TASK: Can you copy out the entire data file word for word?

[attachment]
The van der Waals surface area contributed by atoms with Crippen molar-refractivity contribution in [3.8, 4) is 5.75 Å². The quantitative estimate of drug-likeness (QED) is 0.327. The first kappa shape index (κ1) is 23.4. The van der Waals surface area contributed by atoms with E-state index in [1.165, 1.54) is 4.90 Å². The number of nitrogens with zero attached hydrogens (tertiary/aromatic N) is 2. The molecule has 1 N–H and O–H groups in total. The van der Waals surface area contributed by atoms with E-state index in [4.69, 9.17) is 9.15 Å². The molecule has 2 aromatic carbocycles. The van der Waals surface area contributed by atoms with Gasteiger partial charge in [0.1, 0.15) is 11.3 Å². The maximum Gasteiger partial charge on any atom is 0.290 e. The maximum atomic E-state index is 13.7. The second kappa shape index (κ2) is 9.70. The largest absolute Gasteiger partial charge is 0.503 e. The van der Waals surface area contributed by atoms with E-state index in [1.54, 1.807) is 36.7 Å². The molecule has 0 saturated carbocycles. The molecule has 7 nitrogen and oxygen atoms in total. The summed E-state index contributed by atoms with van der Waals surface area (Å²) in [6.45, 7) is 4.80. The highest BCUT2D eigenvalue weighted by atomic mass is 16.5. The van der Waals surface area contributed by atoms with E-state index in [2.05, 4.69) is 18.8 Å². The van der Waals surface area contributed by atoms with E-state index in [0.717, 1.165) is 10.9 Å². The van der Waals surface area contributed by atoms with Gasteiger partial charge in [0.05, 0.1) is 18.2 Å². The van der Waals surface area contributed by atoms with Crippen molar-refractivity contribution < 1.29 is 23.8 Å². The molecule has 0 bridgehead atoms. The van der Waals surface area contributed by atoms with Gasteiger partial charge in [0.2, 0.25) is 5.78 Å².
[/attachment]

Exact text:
The van der Waals surface area contributed by atoms with Crippen molar-refractivity contribution in [3.8, 4) is 5.75 Å². The quantitative estimate of drug-likeness (QED) is 0.327. The first kappa shape index (κ1) is 23.4. The van der Waals surface area contributed by atoms with E-state index in [1.165, 1.54) is 4.90 Å². The number of nitrogens with zero attached hydrogens (tertiary/aromatic N) is 2. The molecule has 1 N–H and O–H groups in total. The van der Waals surface area contributed by atoms with E-state index in [4.69, 9.17) is 9.15 Å². The molecule has 2 aromatic carbocycles. The van der Waals surface area contributed by atoms with Gasteiger partial charge in [0.1, 0.15) is 11.3 Å². The maximum Gasteiger partial charge on any atom is 0.290 e. The maximum atomic E-state index is 13.7. The second kappa shape index (κ2) is 9.70. The largest absolute Gasteiger partial charge is 0.503 e. The van der Waals surface area contributed by atoms with E-state index in [1.54, 1.807) is 36.7 Å². The molecule has 0 saturated carbocycles. The molecule has 7 nitrogen and oxygen atoms in total. The summed E-state index contributed by atoms with van der Waals surface area (Å²) in [6.45, 7) is 4.80. The highest BCUT2D eigenvalue weighted by atomic mass is 16.5. The van der Waals surface area contributed by atoms with E-state index in [2.05, 4.69) is 18.8 Å². The van der Waals surface area contributed by atoms with E-state index in [0.717, 1.165) is 10.9 Å². The van der Waals surface area contributed by atoms with Gasteiger partial charge in [0.05, 0.1) is 18.2 Å². The van der Waals surface area contributed by atoms with Crippen molar-refractivity contribution < 1.29 is 23.8 Å². The molecule has 0 bridgehead atoms. The van der Waals surface area contributed by atoms with Gasteiger partial charge in [0.2, 0.25) is 5.78 Å².